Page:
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Liz Truss’ financial plans have already turned investors against her and given the Labor Party a massive lead in opinion polls. Things could be getting more serious for Britain’s new prime minister as her core constituents absorb the impact of her policies.
The wild market reaction sparked by their promise of huge, unfunded tax cuts is spreading through the real economy, causing key conservative constituencies such as retirees and homeowners to suffer. It will test the loyalty of the party loyalists who brought Truss to power less than a month ago and are gathering for their annual conference in Birmingham from Sunday.
Stocks tumbled and the pound hit record lows, devastating fortunes and making foreign goods and travel more expensive, while higher immigration and planning reforms could anger traditional Tories. It spells danger for a divisive prime minister who has yet to convince her party’s lawmakers that she has what it takes to lead.
Here’s how the fallout will hit the conservative base:
pensions at risk
Retirees are a key constituency for Truss. According to polls, 57% of 60-69 year olds and 67% of over 70 year olds supported the party in the last elections. Every 10 years that a person ages, their chance of voting for Tory increases by about nine points.
All the more damaging for Truss are the risks to pension funds triggered by the rise in longer-term Gilt yields after the financial report. With the Bank of England finally stepping in to prevent a deeper crisis, accusations that the Prime Minister’s policies were jeopardizing pensions will be hard to shake.
Read more: The pension problem that threatened to ruin the gilt market
Mortgages in chaos
The tax giveaway not only sparked the sell-off in the Gilt market, but also increased bets that the BOE must counter the stimulus by raising borrowing costs faster, with traders now pricing in rates of around 6% next year.
It’s wreaking havoc in the mortgage market, driving interest rates higher and forcing lenders to sell more than 1,600 mortgage products since Friday, accounting for 40% of the market, according to Moneyfacts Group Plc. According to Niraj Shah, economist at Bloomberg Economics, the cost of a two-year fixed-rate mortgage on an average home will rise to around £1,350 ($1,500) by March, from around £780 earlier this year.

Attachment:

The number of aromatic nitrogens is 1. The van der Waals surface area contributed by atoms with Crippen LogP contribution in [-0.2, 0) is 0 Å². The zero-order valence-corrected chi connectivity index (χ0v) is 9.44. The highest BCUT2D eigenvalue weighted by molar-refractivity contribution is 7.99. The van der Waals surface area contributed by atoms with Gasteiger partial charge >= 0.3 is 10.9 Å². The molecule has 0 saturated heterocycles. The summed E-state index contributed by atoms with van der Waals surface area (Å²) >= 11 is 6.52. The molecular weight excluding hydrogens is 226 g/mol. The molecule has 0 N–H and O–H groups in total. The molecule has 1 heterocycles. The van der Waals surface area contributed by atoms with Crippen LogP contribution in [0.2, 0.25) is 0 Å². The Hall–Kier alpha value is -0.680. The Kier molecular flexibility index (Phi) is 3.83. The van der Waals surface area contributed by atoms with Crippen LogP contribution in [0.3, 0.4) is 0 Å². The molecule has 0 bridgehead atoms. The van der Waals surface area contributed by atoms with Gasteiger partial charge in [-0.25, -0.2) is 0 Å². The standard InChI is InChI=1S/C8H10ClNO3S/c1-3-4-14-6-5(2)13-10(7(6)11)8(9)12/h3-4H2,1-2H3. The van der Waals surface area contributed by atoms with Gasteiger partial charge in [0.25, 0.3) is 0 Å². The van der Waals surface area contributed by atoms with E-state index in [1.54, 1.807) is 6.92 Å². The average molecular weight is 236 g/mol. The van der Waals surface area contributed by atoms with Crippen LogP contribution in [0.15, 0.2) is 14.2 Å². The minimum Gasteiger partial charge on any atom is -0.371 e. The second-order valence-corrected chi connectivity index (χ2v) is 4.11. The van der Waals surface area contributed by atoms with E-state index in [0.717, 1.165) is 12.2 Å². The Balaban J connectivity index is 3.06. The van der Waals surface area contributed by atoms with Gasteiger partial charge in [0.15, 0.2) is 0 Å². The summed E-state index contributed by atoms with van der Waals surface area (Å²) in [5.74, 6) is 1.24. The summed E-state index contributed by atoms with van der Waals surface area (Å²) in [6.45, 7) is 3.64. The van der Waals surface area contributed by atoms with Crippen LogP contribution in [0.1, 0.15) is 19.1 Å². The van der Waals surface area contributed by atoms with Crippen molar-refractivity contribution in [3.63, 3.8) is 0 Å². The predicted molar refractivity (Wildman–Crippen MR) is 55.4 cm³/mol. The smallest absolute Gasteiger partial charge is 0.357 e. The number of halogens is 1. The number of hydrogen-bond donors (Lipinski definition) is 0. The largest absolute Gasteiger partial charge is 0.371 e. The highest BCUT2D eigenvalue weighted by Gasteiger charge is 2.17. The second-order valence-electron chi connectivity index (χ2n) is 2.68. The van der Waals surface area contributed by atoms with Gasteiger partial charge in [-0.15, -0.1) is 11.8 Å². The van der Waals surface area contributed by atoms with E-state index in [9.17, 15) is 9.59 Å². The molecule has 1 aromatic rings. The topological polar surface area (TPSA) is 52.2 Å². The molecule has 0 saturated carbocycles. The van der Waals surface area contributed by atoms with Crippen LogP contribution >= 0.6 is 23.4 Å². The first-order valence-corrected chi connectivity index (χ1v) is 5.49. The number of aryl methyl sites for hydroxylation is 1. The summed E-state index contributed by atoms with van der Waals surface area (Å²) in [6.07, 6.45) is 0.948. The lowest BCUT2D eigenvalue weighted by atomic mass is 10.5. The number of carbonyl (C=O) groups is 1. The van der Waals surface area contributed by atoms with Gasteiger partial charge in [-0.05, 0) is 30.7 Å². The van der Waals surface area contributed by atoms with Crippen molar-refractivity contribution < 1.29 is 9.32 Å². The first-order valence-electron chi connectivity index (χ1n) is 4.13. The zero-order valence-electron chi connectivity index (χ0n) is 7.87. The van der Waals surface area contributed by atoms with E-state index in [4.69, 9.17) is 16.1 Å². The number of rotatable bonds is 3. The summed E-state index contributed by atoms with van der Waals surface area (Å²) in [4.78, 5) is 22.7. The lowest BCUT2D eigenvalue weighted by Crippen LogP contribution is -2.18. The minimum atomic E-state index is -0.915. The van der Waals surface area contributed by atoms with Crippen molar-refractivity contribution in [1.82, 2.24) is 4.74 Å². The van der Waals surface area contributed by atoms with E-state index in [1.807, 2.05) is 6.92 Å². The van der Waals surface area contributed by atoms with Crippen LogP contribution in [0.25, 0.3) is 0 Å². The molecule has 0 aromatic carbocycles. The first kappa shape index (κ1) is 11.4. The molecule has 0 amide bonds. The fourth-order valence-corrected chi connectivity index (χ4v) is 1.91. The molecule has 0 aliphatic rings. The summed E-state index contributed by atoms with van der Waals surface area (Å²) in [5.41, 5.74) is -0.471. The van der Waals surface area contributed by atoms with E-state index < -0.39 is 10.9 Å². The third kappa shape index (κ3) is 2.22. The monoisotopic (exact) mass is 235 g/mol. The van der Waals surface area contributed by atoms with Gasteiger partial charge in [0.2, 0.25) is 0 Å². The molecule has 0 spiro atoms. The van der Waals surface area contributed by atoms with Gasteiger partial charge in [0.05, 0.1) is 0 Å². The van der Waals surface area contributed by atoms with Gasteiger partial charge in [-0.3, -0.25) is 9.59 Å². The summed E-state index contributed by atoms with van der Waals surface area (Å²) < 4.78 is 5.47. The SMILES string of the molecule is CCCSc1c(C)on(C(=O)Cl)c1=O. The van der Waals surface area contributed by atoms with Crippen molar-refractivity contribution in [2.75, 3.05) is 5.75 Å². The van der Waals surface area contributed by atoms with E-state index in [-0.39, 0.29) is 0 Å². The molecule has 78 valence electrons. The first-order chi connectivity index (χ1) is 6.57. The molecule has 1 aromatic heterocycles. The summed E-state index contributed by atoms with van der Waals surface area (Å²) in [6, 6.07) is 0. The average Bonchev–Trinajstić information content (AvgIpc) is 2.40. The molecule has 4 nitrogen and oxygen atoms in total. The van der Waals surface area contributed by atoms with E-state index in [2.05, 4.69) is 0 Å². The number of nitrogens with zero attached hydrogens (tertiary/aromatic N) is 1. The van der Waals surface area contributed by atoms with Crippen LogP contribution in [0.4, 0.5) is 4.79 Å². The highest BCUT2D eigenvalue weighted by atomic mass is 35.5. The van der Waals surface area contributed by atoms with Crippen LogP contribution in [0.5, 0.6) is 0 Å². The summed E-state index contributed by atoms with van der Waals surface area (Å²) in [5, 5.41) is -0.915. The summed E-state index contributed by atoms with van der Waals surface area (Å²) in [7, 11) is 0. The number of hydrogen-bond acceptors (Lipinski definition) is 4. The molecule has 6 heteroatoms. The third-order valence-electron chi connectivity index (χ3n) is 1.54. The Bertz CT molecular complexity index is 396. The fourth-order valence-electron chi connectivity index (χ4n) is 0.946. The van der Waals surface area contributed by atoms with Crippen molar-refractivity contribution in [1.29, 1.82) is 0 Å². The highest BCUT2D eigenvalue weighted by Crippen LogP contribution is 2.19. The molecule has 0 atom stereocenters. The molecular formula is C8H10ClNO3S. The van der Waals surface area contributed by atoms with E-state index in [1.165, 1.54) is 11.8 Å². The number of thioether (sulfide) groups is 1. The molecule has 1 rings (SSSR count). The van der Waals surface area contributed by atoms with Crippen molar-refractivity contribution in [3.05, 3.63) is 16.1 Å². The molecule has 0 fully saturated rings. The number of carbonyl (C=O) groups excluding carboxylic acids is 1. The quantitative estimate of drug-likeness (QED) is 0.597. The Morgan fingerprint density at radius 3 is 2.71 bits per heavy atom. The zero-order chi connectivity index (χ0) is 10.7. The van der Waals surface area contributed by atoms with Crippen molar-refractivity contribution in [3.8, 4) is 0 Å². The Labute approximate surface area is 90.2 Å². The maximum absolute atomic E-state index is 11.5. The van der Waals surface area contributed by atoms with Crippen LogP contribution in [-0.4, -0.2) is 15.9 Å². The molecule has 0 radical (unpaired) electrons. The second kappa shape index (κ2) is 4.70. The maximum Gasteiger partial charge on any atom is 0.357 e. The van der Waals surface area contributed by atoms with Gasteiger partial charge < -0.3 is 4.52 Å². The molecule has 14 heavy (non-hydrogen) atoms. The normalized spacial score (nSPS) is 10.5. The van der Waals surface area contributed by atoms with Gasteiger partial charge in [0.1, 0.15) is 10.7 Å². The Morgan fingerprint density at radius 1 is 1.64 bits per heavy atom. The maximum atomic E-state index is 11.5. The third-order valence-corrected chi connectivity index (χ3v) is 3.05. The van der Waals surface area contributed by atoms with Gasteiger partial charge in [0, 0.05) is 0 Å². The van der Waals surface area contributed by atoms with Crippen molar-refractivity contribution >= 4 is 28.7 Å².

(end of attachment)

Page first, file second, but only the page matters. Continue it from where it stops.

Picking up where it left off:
That poses a problem for a party that has long touted the virtues of home ownership. In 2019, a majority of homeowners voted for Tory, while YouGov polls suggest most single-opinion voters think the party is close to homeowners.
collapse in house prices
The mortgage turmoil will be particularly damaging if it also feeds through to house prices. There are already signs that post-pandemic price surges are easing, with Nationwide reporting that last month levels were flat for the first time in more than a year. Things could get much worse, as analysts at Credit Suisse say house prices “could easily fall by 10% to 15%.”
Stock portfolios hammered
The chaos has also hurt UK stocks and potentially reduced the value of wealthier voters’ personal portfolios. The FTSE 350 index is down more than 2% this week, bringing its monthly loss to around 6%, the second-worst drop since the Covid pandemic.
Building over the land
They may not have grabbed the headlines amid the market turmoil, but the Truss government’s other plans could also anger its constituents. A promise to tear up planning rules threatens to rekindle fears that England’s fields and forests will be sacrificed for houses, and that was one factor in a stunning 2021 by-election defeat to the Liberal Democrats.
A move to boost economic growth and ease hiring difficulties amid higher immigration could anger some of the party’s right and those who have supported Brexit to crack down on arrivals from outside the country.
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